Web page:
The Perfect HTPC Card? Probably

While AMD primarily targets cards like the 6450 at the budget upgrade market when it comes to retail, our preferred focus is on technical situations where such a card makes sense rather than economic situations. So with the 6450, 5450, GT 430, and other cards, usefulness in an HTPC environment is of great interest to us.

iGPUs have made some strides in the last six months in completely capturing the HTPC space, but usually they come up short in some form or another. This usually manifests itself as limited post-processing options due to a lack of shaders, and in the case of Sandy Bridge, the lack of a 23.976fps mode. iGPUs are still making strides and it’s possible we’ll see something capable of practical perfection as early as this summer with Llano, but for now you need a dGPU to achieve best results.

The last time we took a look at the HTPC market for a dGPU was with NVIDIA’s GT 430 in October. At that time it was the first low-end GPU with HDMI 1.4a and Blu-ray 3D capabilities, giving it an edge over AMD’s lineup at the cost of not supporting cadence detection for some more unusual patterns. The best AMD card for HTPC use at that time was the 5570, as the 5450 lacked the memory bandwidth and shader capacity necessary to make use of AMD’s full suite of post-processing features.

Due to how little time we’ve had with the 6450 we haven’t been able to run it through our full suite of HTPC tests, but so far it’s looking very good. Between the doubling of memory bandwidth and doubling of shaders, the 6450 is now able to run all of AMD’s post-processing features at full speed—that is they all work with Enforce Smooth Video Playback enabled and without dropping any frames in the process. AMD reports an HD HQV 2.0 score of 188, while we recorded 189 on the 5570 last year (keep in mind scoring is inherently subjective to some degree). We need to do further testing, but with our limited time it looks like the 6450 is as equally capable as the 5570 when it comes to post-processing, which is to say it’s at the top of the charts.


AMD Radeon HD 6450, Cheese Slices Test


AMD Radeon HD 5570, Cheese Slices Test

The post-processing capabilities along with the ability to decode and transmit 3D content are what have us so excited about the 6450 as an HTPC card. Although 3D content hasn’t made much progress in the last six months, for HTPC purposes at a bare minimum we’re looking at a 5570 replacement with a bit over half the power consumption and modern display outputs. That alone is quite enticing.


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Meet The Radeon HD 6450 The Test
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  • ET - Sunday, April 10, 2011 - link

    I think that DDR3-1866 is unlikely to be currently used in a budget system. It's still a premium speed. Anyway I was referring to the E2-3250, the budget Llano, which will have (though not announced officially) only DDR3-1600 support and a sub-450MHz clock rate. That puts it at under 60% performance of the Radeon 6450 based on clock speed (I think that memory won't further impact performance), which based on the test results should drop its performance under the HD 3000 in many cases.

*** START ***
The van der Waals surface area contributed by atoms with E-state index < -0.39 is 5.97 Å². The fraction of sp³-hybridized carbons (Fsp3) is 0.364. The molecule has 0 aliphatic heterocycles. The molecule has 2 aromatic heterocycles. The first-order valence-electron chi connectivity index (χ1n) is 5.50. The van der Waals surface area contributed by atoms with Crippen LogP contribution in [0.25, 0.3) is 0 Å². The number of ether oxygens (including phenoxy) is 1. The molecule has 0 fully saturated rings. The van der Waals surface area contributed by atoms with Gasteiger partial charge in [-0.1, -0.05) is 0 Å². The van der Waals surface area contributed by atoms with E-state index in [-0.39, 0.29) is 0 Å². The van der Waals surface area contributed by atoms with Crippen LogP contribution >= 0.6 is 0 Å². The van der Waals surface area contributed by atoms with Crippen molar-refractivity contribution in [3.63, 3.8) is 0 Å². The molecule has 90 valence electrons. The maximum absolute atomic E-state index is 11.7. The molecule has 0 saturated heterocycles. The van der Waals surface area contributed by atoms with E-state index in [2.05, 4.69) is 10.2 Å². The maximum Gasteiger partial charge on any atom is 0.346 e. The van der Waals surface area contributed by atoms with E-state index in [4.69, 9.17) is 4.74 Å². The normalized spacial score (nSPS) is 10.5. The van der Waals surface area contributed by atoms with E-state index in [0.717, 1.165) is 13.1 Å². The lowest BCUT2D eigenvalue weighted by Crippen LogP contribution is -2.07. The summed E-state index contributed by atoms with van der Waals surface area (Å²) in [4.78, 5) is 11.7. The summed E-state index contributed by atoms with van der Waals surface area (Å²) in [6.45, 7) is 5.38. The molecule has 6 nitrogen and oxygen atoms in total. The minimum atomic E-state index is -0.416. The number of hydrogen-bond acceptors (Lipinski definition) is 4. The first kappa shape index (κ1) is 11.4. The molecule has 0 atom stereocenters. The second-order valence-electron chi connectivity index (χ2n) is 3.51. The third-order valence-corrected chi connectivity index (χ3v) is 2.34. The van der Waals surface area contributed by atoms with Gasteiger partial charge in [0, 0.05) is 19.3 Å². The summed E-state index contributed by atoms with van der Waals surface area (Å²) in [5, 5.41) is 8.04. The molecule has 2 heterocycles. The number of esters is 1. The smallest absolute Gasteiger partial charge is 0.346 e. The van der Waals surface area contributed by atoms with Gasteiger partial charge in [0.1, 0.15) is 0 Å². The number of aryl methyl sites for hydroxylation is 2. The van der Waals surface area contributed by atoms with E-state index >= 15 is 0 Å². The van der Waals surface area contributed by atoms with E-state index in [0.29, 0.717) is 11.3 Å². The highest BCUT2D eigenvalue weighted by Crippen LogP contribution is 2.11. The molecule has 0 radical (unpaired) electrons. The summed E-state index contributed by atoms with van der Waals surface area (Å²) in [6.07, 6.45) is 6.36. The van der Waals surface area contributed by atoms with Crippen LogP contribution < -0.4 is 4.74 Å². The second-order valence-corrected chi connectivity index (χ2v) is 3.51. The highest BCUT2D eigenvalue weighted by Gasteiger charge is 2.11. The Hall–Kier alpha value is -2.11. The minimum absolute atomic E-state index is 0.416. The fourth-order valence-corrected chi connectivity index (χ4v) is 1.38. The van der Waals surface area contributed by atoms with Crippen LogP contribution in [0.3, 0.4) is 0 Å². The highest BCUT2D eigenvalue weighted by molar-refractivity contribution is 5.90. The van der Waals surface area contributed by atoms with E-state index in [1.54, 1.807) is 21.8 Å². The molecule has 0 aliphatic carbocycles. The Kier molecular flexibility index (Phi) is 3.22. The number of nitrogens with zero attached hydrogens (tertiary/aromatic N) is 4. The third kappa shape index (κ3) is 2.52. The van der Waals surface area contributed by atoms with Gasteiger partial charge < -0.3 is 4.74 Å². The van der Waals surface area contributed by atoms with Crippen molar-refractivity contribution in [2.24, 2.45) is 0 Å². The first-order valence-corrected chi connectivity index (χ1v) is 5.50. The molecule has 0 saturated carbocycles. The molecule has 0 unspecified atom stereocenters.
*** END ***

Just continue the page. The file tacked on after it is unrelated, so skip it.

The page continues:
The low end A4 chips, which have ~600MHz clocks, 80% of the 6450 (but may be more likely to be affected by memory speed), are more likely to compete well with the HD 3000, but there are still cases in this review where the HD 3000 was over 80% of the 6450 in terms of FPS, so they could lose there.

    Anyway, that's not to bash Llano, just trying to get more of an understanding of it. I think it's better to keep expectations low and be pleasantly surprised later than the other way round.
    Reply
  • Gungel - Friday, April 8, 2011 - link

    Just found this incredible expensive offer on HP's store front:
    HP QM229AA Radeon HD6450 512MB DDR3 $129.00

    Are they nuts?
    Reply
  • aarste - Saturday, April 9, 2011 - link

    Would have been nice to see some 23.976 fps tests Reply
  • Sxotty - Sunday, April 10, 2011 - link

    Why is it a great HTPC card if it is loud? That is one of the worst blemishes for that purpose. The review says it is surprised it is so loud and assumes other models will be quiet. That means that unless you get a passively cooled model you could likely end up with an annoyingly loud card that is completely anathema to the HTPC environment. As such recommending the card for that purpose seems silly without additional disclaimers. Quiet is more important for HTPC than passing all the HQV tests b/c cards always make noise, and only sometimes have to do weird cadences. Reply
  • Ryan Smith - Monday, April 11, 2011 - link

    Keep in mind this is an internal reference design. It won't see the light of day in retail. Retail cards will (for better or worse) have different coolers. Reply
  • Lolimaster - Monday, April 11, 2011 - link

    You wont find an HD3000 intel IGP on the price range of low end dual core Llano. Hey, you wont even find an HD2000 for the same price xD.

    This 160SP Llano should cost around 60-70. More or less what current Athlon II X2 cost.
    Reply
  • ch1n4 - Tuesday, April 19, 2011 - link

    Hi,
    Did you have time to make the HTPC relevant tests with the 6450? Additionally it would be very useful to see the difference in performance between the DDR-3 Version and the DDR-5 Version. It's a shame that only the DD3- Version has got a passive cooler. Therefore it would be very important to know if the Radeon 6450-DDR3 is the Perfect HTPC Card, or only the DDR-5 Version? Or none of them and the Radeon 5570 is still the King of HTPC.
    Reply

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